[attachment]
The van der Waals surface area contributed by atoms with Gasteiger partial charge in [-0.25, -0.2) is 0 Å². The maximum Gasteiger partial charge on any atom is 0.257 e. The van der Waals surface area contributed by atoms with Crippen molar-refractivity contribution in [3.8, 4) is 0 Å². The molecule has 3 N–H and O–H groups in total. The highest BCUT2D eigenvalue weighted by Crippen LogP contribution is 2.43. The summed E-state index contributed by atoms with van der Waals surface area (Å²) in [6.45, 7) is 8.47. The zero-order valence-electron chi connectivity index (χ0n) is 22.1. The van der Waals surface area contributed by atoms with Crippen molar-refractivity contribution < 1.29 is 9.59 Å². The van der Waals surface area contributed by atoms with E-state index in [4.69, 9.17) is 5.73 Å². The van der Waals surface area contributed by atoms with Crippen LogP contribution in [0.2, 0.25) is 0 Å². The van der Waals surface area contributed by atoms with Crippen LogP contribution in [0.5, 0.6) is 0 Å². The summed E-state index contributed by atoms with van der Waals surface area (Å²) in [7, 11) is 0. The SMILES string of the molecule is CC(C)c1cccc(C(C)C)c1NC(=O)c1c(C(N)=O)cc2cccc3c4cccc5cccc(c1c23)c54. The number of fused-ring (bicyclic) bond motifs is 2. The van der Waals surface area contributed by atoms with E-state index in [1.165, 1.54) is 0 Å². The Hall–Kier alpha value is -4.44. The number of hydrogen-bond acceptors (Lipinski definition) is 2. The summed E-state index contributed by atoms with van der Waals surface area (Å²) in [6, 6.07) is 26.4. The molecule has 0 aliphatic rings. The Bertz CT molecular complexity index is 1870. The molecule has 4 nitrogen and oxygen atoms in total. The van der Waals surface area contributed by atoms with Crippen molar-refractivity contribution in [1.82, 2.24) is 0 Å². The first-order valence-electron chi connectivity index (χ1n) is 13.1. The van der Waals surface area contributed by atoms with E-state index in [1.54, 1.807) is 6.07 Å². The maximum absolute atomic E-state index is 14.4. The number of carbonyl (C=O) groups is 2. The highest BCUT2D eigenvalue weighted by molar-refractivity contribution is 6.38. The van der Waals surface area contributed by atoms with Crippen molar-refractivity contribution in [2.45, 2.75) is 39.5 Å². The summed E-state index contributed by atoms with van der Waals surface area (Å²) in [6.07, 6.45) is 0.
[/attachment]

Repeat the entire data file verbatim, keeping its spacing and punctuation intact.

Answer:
The van der Waals surface area contributed by atoms with Gasteiger partial charge in [-0.25, -0.2) is 0 Å². The maximum Gasteiger partial charge on any atom is 0.257 e. The van der Waals surface area contributed by atoms with Crippen molar-refractivity contribution in [3.8, 4) is 0 Å². The molecule has 3 N–H and O–H groups in total. The highest BCUT2D eigenvalue weighted by Crippen LogP contribution is 2.43. The summed E-state index contributed by atoms with van der Waals surface area (Å²) in [6.45, 7) is 8.47. The zero-order valence-electron chi connectivity index (χ0n) is 22.1. The van der Waals surface area contributed by atoms with Crippen molar-refractivity contribution < 1.29 is 9.59 Å². The van der Waals surface area contributed by atoms with E-state index in [4.69, 9.17) is 5.73 Å². The van der Waals surface area contributed by atoms with Crippen LogP contribution in [0.2, 0.25) is 0 Å². The van der Waals surface area contributed by atoms with Crippen LogP contribution in [0.5, 0.6) is 0 Å². The summed E-state index contributed by atoms with van der Waals surface area (Å²) in [7, 11) is 0. The SMILES string of the molecule is CC(C)c1cccc(C(C)C)c1NC(=O)c1c(C(N)=O)cc2cccc3c4cccc5cccc(c1c23)c54. The number of fused-ring (bicyclic) bond motifs is 2. The van der Waals surface area contributed by atoms with E-state index in [1.165, 1.54) is 0 Å². The Hall–Kier alpha value is -4.44. The number of hydrogen-bond acceptors (Lipinski definition) is 2. The summed E-state index contributed by atoms with van der Waals surface area (Å²) in [6, 6.07) is 26.4. The molecule has 0 aliphatic rings. The Bertz CT molecular complexity index is 1870. The molecule has 4 nitrogen and oxygen atoms in total. The van der Waals surface area contributed by atoms with Crippen molar-refractivity contribution in [1.82, 2.24) is 0 Å². The first-order valence-electron chi connectivity index (χ1n) is 13.1. The van der Waals surface area contributed by atoms with E-state index in [1.54, 1.807) is 6.07 Å². The maximum absolute atomic E-state index is 14.4. The number of carbonyl (C=O) groups is 2. The highest BCUT2D eigenvalue weighted by molar-refractivity contribution is 6.38. The van der Waals surface area contributed by atoms with Crippen molar-refractivity contribution in [2.45, 2.75) is 39.5 Å². The summed E-state index contributed by atoms with van der Waals surface area (Å²) in [6.07, 6.45) is 0.